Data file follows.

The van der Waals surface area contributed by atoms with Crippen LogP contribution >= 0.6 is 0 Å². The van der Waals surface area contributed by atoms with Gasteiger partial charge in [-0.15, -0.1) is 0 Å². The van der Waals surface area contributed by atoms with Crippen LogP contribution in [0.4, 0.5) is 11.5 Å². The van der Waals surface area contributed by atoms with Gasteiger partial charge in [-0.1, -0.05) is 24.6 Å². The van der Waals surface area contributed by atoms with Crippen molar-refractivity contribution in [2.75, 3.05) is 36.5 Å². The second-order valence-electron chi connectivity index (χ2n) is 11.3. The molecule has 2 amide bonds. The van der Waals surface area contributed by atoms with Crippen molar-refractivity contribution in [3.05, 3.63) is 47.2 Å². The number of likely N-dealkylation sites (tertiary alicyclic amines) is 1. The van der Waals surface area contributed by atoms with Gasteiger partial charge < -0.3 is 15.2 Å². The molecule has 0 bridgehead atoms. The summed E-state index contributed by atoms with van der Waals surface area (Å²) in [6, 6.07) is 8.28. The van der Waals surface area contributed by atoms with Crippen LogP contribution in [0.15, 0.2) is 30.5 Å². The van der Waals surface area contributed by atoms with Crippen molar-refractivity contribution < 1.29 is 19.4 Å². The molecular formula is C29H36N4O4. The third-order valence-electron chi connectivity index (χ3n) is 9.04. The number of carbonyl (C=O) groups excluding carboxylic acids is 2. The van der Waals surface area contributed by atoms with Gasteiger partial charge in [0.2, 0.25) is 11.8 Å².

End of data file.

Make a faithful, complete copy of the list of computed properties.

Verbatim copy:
The van der Waals surface area contributed by atoms with Crippen LogP contribution >= 0.6 is 0 Å². The van der Waals surface area contributed by atoms with Gasteiger partial charge in [-0.15, -0.1) is 0 Å². The van der Waals surface area contributed by atoms with Crippen LogP contribution in [0.4, 0.5) is 11.5 Å². The van der Waals surface area contributed by atoms with Gasteiger partial charge in [-0.1, -0.05) is 24.6 Å². The van der Waals surface area contributed by atoms with Crippen molar-refractivity contribution in [2.75, 3.05) is 36.5 Å². The second-order valence-electron chi connectivity index (χ2n) is 11.3. The molecule has 2 amide bonds. The van der Waals surface area contributed by atoms with Crippen molar-refractivity contribution in [3.05, 3.63) is 47.2 Å². The number of likely N-dealkylation sites (tertiary alicyclic amines) is 1. The van der Waals surface area contributed by atoms with Gasteiger partial charge < -0.3 is 15.2 Å². The molecule has 0 bridgehead atoms. The summed E-state index contributed by atoms with van der Waals surface area (Å²) in [6, 6.07) is 8.28. The van der Waals surface area contributed by atoms with Crippen LogP contribution in [0.15, 0.2) is 30.5 Å². The van der Waals surface area contributed by atoms with Crippen molar-refractivity contribution < 1.29 is 19.4 Å². The molecular formula is C29H36N4O4. The third-order valence-electron chi connectivity index (χ3n) is 9.04. The number of carbonyl (C=O) groups excluding carboxylic acids is 2. The van der Waals surface area contributed by atoms with Gasteiger partial charge in [0.2, 0.25) is 11.8 Å².